Highlighting the significance of tourism to the area, a new study has found that the travel and tourism industry in the Americas region is three times the size of automotive manufacturing and a third larger than the global chemicals and mining industries.
Released at the World Travel & Tourism Council’s (WTTC) inaugural Regional Summit of the Americas in Riviera Maya, Mexico, the WTTC study revealed that the sector’s direct contribution to the Americas GDP in 2011 was US$666 billion, while its total contribution to GDP was valued at around $1.9 trillion.
This compares favorably to the automotive, mining and chemicals industries, which contributed six, six and seven per cent to GDP respectively.
In addition to this, the research found that travel and tourism’s contribution to GDP was increasing more rapidly than most other sectors in the region – according to the survey, the industry will grow by 3.6 per cent over the next ten years, compared to the growth rates of mining (1.5%), education (2%), chemicals (2.5%) and financial services (3.4%).
On the jobs front, the research undertaken by Oxford Economics, found that travel and tourism directly employed some 15 million people, easily surpassing the job creation of mining (2.5m), chemicals manufacturing (2.5m), automotive (4m) and financial services (10m).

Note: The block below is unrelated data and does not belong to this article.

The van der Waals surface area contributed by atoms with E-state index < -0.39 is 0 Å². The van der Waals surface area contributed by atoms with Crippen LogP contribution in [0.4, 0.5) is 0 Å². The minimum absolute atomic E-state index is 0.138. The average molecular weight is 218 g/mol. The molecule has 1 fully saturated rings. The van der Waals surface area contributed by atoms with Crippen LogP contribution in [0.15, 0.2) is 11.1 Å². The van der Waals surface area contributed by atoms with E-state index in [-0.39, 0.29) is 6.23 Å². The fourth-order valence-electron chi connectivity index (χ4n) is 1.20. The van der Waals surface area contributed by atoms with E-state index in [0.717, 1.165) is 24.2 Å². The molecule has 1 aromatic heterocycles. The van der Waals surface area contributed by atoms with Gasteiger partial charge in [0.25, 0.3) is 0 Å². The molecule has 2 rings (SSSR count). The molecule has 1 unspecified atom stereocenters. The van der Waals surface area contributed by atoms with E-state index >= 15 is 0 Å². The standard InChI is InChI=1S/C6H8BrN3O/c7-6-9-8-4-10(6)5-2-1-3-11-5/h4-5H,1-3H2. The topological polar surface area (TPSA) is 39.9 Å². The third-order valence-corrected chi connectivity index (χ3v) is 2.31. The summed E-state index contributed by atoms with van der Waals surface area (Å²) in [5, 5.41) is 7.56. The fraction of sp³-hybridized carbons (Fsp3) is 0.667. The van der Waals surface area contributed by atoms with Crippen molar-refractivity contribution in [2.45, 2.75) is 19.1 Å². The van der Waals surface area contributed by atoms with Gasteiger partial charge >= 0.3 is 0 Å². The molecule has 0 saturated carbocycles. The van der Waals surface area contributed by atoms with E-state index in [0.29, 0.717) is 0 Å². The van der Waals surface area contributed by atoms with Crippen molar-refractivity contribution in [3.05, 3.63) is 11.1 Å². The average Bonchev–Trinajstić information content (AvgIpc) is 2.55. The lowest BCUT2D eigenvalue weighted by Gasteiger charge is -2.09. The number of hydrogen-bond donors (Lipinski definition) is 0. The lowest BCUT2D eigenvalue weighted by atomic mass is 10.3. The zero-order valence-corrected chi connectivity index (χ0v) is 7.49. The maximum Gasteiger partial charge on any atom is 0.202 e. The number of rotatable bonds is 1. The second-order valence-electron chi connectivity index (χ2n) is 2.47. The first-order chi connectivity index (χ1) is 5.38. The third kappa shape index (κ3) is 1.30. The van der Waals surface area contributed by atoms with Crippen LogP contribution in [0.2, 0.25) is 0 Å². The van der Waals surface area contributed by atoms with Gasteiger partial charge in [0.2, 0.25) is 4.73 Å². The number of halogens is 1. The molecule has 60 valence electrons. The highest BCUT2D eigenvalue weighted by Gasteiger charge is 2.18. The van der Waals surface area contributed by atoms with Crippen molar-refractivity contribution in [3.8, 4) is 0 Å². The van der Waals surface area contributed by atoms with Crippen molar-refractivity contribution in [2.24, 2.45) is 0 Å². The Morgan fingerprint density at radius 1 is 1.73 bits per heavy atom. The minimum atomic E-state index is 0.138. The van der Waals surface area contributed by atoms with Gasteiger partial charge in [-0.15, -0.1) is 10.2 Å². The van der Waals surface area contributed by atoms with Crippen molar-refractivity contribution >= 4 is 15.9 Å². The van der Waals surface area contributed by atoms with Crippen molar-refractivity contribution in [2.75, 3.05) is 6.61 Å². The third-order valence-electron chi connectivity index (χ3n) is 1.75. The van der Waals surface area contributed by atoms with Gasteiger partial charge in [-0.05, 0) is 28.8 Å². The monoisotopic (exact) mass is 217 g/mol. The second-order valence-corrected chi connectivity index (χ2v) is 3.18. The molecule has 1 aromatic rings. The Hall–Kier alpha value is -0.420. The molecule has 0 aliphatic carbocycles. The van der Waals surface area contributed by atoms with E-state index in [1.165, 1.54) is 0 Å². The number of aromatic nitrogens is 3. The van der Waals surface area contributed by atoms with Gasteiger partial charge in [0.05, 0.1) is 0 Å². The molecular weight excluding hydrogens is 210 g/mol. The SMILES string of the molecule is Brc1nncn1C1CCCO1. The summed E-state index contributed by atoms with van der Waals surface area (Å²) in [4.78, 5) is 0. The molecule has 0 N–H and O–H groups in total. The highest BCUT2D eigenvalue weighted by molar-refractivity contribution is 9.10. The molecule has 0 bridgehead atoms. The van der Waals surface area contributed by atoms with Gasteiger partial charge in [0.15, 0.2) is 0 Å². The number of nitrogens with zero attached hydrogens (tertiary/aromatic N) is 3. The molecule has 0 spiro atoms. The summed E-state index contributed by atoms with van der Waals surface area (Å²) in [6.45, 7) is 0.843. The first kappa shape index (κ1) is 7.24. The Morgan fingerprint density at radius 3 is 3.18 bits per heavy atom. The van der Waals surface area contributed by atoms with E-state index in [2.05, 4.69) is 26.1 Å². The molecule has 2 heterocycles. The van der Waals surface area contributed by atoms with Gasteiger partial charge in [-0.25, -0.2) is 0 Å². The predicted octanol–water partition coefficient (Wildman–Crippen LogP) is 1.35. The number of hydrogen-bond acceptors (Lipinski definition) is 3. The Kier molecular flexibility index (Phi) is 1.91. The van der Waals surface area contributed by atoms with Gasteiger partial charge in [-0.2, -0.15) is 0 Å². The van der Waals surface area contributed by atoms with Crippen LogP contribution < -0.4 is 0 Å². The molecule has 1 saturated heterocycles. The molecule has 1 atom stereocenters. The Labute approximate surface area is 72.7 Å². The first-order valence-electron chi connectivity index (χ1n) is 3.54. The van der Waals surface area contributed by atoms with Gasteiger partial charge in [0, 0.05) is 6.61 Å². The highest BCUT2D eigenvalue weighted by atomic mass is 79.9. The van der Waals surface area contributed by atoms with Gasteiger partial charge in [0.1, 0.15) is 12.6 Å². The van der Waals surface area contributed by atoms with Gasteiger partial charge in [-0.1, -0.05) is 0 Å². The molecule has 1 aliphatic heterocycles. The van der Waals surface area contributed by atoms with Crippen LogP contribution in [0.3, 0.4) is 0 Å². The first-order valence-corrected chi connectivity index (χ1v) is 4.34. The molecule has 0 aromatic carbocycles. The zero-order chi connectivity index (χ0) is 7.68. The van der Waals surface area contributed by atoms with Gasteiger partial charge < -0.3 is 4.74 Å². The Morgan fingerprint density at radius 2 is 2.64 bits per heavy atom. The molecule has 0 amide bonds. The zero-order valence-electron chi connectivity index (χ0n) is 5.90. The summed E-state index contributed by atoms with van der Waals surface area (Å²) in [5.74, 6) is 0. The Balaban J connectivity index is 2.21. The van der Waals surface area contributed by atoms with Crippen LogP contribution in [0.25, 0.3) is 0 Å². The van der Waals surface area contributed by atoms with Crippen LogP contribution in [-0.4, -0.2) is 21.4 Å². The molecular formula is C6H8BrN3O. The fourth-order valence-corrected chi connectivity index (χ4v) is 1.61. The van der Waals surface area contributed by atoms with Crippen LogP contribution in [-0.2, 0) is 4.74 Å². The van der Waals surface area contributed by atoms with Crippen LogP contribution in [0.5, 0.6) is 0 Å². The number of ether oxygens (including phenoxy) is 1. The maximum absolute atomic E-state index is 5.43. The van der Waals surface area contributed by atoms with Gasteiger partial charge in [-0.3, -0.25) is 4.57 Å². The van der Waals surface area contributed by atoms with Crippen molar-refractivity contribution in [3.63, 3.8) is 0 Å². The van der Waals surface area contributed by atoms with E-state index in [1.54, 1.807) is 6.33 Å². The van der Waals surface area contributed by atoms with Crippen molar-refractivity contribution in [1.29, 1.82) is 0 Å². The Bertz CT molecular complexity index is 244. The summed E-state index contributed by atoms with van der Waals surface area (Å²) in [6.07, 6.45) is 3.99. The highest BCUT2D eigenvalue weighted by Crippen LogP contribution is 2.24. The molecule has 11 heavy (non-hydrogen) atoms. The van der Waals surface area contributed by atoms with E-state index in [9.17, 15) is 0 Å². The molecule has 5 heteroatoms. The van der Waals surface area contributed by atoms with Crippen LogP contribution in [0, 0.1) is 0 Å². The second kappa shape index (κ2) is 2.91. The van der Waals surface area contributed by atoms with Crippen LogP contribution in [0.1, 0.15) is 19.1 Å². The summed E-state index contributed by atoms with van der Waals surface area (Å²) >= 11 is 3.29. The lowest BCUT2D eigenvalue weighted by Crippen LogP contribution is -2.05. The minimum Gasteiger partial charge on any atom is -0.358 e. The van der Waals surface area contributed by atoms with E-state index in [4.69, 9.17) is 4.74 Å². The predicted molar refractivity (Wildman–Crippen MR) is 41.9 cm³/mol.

Proving that expenditure on travel was “more powerful” than that of most other sectors, the study showed that for every US$1 million spent on tourism and hospitality in Mexico, the industry generated a further $1.5 million to the overall national economy as well as 66 jobs (compared to an average of 42 for all sectors).
Case studies on the United States, Canada, Jamaica, Brazil and Argentina drew similar conclusions.
WTTC president and chief executive David Scowsill said the findings were “extraordinary”.
“These figures prove that it is time that the governments really sit up and take notice of the travel and tourism industry,” he remarked.
“As a driver of economic recovery and growth in a very turbulent time, the industry stands apart for the sheer scale of its ability to create jobs and growth in every part of the globe and especially in the Americas as shown by this study.”
In related news, research by UNWTO and WTTC presented at the T20 Ministers’ Meeting in Merida, Mexico, has revealed that improving international visa processes may create an additional five million jobs in G20 economies by 2015.According to the study, better visa processing could see G20 economies boost their international tourist numbers by around 122 million in three years, generating an extra $206 billion in tourism exports.
Source = e-Travel Blackboard: M.H